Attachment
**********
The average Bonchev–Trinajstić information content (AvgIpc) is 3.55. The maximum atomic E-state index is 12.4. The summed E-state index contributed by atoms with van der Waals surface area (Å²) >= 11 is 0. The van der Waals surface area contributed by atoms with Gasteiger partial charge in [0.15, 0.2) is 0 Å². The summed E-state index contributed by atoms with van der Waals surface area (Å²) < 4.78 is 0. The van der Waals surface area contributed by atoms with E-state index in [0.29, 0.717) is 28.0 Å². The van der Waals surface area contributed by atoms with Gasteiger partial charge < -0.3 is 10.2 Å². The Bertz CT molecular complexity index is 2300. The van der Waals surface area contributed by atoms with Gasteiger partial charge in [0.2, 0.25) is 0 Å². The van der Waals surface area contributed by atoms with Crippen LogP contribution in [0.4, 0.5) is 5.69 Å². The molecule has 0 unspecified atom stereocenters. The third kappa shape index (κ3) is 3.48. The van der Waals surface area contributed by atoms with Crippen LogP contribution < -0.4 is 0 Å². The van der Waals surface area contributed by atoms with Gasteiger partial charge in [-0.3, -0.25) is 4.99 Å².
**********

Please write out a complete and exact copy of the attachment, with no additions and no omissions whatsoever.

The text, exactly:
The average Bonchev–Trinajstić information content (AvgIpc) is 3.55. The maximum atomic E-state index is 12.4. The summed E-state index contributed by atoms with van der Waals surface area (Å²) >= 11 is 0. The van der Waals surface area contributed by atoms with Gasteiger partial charge in [0.15, 0.2) is 0 Å². The summed E-state index contributed by atoms with van der Waals surface area (Å²) < 4.78 is 0. The van der Waals surface area contributed by atoms with E-state index in [0.29, 0.717) is 28.0 Å². The van der Waals surface area contributed by atoms with Gasteiger partial charge < -0.3 is 10.2 Å². The Bertz CT molecular complexity index is 2300. The van der Waals surface area contributed by atoms with Gasteiger partial charge in [0.2, 0.25) is 0 Å². The van der Waals surface area contributed by atoms with Crippen LogP contribution in [0.4, 0.5) is 5.69 Å². The molecule has 0 unspecified atom stereocenters. The third kappa shape index (κ3) is 3.48. The van der Waals surface area contributed by atoms with Crippen LogP contribution < -0.4 is 0 Å². The van der Waals surface area contributed by atoms with Gasteiger partial charge in [-0.3, -0.25) is 4.99 Å².